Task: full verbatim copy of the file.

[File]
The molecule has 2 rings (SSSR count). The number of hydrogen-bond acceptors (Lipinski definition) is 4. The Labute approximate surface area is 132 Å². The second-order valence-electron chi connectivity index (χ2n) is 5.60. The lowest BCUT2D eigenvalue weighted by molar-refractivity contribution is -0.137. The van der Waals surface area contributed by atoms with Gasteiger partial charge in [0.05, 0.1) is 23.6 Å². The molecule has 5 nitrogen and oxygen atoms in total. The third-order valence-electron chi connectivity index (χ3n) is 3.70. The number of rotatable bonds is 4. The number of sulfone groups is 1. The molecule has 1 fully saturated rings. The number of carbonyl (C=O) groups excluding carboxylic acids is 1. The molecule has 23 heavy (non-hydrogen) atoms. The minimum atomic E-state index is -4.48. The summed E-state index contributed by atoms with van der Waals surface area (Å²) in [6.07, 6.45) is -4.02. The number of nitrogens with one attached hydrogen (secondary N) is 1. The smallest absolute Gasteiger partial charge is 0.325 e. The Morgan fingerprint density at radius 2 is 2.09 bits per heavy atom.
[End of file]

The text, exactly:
The molecule has 2 rings (SSSR count). The number of hydrogen-bond acceptors (Lipinski definition) is 4. The Labute approximate surface area is 132 Å². The second-order valence-electron chi connectivity index (χ2n) is 5.60. The lowest BCUT2D eigenvalue weighted by molar-refractivity contribution is -0.137. The van der Waals surface area contributed by atoms with Gasteiger partial charge in [0.05, 0.1) is 23.6 Å². The molecule has 5 nitrogen and oxygen atoms in total. The third-order valence-electron chi connectivity index (χ3n) is 3.70. The number of rotatable bonds is 4. The number of sulfone groups is 1. The molecule has 1 fully saturated rings. The number of carbonyl (C=O) groups excluding carboxylic acids is 1. The molecule has 23 heavy (non-hydrogen) atoms. The minimum atomic E-state index is -4.48. The summed E-state index contributed by atoms with van der Waals surface area (Å²) in [6.07, 6.45) is -4.02. The number of nitrogens with one attached hydrogen (secondary N) is 1. The smallest absolute Gasteiger partial charge is 0.325 e. The Morgan fingerprint density at radius 2 is 2.09 bits per heavy atom.